May 27, 2020
If you look at the stats on who’s making all the noise in the DevOps/DevSecOps space – at least those who care to comment on some of the industry surveys – 60% of the adoption of DevOps is in organizations with under $1 billion in revenue. Now, you might be wondering why I bring this up, but there’s a method to my money-focused madness.
The poster children for DevOps are large, deep-pocketed organizations predominately built around a single service, e.g, Netflix. Even then, Neflix’s revenue was around $16 billion, squeaking it in the $10B+ plus rank in the adoption surveys…
…but from the perspective of the Global 500, that’s chump change since the bottom of the global ranking is around $26 billion. Not quite twice, but almost.
That means that while the largest adopters of DevOps are small, fast-moving organizations, members of the Global 500 generally aren’t the organizations that have the luxury of being brainwashed to think that CI/CD of a single family of apps (or even a single app) is the biggest information and cybersecurity problem they have.
Sure, there may be cutting-edge teams in some of these large organizations, and they may think that their app’s importance makes Tony Stark look like a brainless, 98 pound weakling walking around in a reject Halloween costume in comparison…
…but the harsh reality is, you’re not Netflix. And, the even harsher reality is that your organization’s got a lot more to worry about than just AppSec, which, let’s face it, is all that DevOps and DevSecOps tend to worry about. That is, unless you like just chasing threats and vulnerabilities all day as the end rather than as part of an integrated and effective enterprise security program.
If you’re like the majority of the organizations I work with, you’re sitting somewhere well above the $20B+ revenue bracket, and you’ve been around for a rather lengthy amount of time, have a heavy investment in legacy systems, and are probably subject to few pretty prescriptive sets of regulations. And that means, unlike some of the smaller, DevOps shops built primarily around single service family…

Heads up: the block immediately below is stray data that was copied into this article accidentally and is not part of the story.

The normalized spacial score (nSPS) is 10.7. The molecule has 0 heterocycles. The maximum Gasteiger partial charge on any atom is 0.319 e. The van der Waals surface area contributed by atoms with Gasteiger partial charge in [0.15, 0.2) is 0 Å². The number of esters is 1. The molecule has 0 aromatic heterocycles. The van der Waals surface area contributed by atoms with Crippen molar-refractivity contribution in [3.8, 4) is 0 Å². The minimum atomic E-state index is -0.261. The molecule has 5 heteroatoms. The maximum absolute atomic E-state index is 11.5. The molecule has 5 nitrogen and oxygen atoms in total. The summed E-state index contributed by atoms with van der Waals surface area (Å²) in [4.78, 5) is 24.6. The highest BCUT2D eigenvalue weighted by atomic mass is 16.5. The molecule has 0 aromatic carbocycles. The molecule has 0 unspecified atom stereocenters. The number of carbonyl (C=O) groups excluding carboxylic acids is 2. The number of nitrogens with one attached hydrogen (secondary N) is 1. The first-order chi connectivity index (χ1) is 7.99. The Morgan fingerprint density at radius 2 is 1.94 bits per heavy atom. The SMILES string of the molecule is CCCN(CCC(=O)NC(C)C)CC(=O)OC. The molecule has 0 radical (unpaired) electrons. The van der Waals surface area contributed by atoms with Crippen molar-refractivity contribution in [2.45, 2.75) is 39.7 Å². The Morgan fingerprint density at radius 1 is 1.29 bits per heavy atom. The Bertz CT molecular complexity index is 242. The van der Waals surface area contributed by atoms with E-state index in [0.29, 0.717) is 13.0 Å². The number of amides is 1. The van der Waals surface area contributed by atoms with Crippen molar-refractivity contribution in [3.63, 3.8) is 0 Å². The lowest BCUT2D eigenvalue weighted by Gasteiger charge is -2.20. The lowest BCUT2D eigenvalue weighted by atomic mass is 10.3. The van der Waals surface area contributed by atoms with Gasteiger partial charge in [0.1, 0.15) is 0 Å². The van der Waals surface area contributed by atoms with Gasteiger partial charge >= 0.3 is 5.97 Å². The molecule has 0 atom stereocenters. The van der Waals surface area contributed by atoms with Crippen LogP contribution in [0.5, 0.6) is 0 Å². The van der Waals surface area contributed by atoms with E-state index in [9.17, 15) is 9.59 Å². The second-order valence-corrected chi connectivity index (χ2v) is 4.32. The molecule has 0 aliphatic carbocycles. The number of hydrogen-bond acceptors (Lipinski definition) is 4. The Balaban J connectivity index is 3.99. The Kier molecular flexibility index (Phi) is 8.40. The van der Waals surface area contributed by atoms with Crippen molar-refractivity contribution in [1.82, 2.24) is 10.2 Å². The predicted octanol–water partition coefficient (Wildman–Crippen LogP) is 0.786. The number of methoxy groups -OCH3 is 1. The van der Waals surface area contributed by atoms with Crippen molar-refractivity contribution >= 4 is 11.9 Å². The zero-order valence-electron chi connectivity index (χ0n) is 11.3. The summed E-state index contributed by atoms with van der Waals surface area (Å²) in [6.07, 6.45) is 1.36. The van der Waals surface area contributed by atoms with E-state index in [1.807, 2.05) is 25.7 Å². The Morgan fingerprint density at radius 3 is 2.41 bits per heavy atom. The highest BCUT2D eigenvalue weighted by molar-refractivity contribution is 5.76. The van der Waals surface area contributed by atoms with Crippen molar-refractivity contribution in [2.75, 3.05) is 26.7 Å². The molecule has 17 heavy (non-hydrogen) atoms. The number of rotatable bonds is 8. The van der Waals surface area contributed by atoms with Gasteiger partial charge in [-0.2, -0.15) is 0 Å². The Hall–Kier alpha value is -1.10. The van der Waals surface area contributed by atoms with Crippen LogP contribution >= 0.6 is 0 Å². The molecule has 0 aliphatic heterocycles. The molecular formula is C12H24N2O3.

…failing to take a comprehensive, enterprise-wide view of security is going to land you in a heap o’ trouble. And because of all this, it’s pretty important that you make figuring out what the state of the world is, how it connects and what it’s really supposed to be doing for your organization and its customers.
That, my friend, requires a proper security architecture effort. And it’s even more of a necessity because many of these types of organizations are filled with, dare I say it, average to midling development and delivery teams who aspire to do something beyond connect yet another SAP information service to some kind of web interface just like the previous 10 they’ve done for the last 5 years—but who can’t, so they generally invent exciting excuses for playing with the latest and greatest toys and methodologies.
Mind you, I’m not trying to be critical here. I’m just going on what I’ve seen firsthand in many different organizations and consulting organizations. And, as a result, there’s not a high degree of architecture skills around. Maybe the team’s had TOGAF training, or maybe Zachman, or maybe something else along the way, and maybe they try to do their best.